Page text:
</PropertyGroup>

<!-- Inside a build target... -->
<ItemGroup>
<!--
This should include all of the .nuspec files you want to update. These should
probably be COPIES in a staging folder rather than the originals so you don't
modify the actual source code.
-->
<NuspecFiles Include="path\to\*.nuspec" />
</ItemGroup>
<!--
Parse out the installed versions from the list of installed
-->
<GetNuGetDependencyVersions PackageInstallDirectory="$(PackageInstallDirectory)"> <Output TaskParameter="Dependencies" ItemName="LocatedDependencies" /> </GetNuGetDependencyVersions> <!-- Use the MSBuild Community Tasks "FileUpdate" to do the search/replace. --> <FileUpdate Files="@(NuspecFiles)" Regex="\$version_%(LocatedDependencies.Identity)\\$"
ReplacementText="%(LocatedDependencies.Version)" />


Generally what you’ll want to do from a process perspective, then, is:

1. Build and test your project as usual.
2. Create a temporary folder to stage your NuGet packages. Copy the .nuspec file in along with the built assemblies, etc. in the appropriate folder structure.
3. Run the file update process outlined above to update the staged .nuspec files.
4. Run nuget pack on the staged packages to build the final output.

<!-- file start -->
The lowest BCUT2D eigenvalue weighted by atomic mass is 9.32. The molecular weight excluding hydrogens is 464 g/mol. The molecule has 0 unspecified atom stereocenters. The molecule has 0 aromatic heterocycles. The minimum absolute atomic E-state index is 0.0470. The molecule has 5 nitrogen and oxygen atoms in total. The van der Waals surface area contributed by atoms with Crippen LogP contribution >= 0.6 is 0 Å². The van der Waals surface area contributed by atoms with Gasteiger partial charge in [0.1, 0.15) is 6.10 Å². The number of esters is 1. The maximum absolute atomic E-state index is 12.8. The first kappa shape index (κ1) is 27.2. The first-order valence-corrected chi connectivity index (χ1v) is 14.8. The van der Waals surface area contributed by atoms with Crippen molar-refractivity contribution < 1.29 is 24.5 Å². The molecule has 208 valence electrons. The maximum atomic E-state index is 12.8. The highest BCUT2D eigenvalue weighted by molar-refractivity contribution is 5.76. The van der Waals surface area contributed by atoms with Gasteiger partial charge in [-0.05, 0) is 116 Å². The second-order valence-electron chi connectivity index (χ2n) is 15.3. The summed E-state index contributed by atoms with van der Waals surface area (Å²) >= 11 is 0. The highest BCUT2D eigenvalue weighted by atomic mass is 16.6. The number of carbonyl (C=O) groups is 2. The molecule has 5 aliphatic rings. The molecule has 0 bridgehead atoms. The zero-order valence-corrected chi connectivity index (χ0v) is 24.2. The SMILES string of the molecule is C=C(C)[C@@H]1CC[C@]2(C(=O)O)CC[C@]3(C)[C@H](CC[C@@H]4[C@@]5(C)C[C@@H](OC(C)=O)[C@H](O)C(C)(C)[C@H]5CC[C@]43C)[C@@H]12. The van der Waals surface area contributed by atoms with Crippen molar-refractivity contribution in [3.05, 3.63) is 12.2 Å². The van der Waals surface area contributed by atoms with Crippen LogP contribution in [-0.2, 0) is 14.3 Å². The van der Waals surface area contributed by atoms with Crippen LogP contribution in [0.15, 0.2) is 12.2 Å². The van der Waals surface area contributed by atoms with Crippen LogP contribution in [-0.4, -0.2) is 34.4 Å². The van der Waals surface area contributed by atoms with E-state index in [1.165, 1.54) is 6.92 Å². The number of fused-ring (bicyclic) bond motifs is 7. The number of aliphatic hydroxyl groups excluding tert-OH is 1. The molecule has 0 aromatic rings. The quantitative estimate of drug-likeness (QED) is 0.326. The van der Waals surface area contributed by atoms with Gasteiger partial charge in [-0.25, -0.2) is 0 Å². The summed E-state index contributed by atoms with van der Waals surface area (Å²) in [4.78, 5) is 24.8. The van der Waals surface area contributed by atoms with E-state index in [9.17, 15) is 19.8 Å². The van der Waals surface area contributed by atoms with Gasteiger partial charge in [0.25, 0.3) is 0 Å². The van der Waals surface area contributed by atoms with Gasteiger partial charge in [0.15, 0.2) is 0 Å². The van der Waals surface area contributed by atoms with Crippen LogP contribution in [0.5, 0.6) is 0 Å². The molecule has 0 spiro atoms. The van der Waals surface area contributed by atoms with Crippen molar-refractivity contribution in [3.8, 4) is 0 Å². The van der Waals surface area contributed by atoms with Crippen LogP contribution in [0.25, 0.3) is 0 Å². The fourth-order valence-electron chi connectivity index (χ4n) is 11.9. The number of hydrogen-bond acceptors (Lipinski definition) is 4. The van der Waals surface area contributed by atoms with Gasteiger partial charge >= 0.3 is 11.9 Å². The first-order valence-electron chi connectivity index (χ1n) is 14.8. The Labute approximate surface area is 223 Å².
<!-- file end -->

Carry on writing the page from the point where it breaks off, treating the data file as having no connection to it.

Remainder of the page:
This will ensure the final built NuGet packages all have dependencies set to be the same version you’re building and testing against.

# WHS v1 End of Life – What’s Next?

Windows Home Server v1 is end of mainstream support tomorrow and some folks have asked me what I’m going to do.

Options for switching include upgrading to WHS 2011, switching to Windows Server 2012 Essentials, or moving off the Windows platform entirely to something else.

If you’ve been following my Media Center solution, you’ll know I have both an HP MediaSmart Windows Home Server v1 and a Synology DS1010+.

I use the WHS for:

• PC image-based backups
• General file sharing
• Image sharing
• Music sharing (both via file system and via UPnP using Asset).
• Windows 8 File History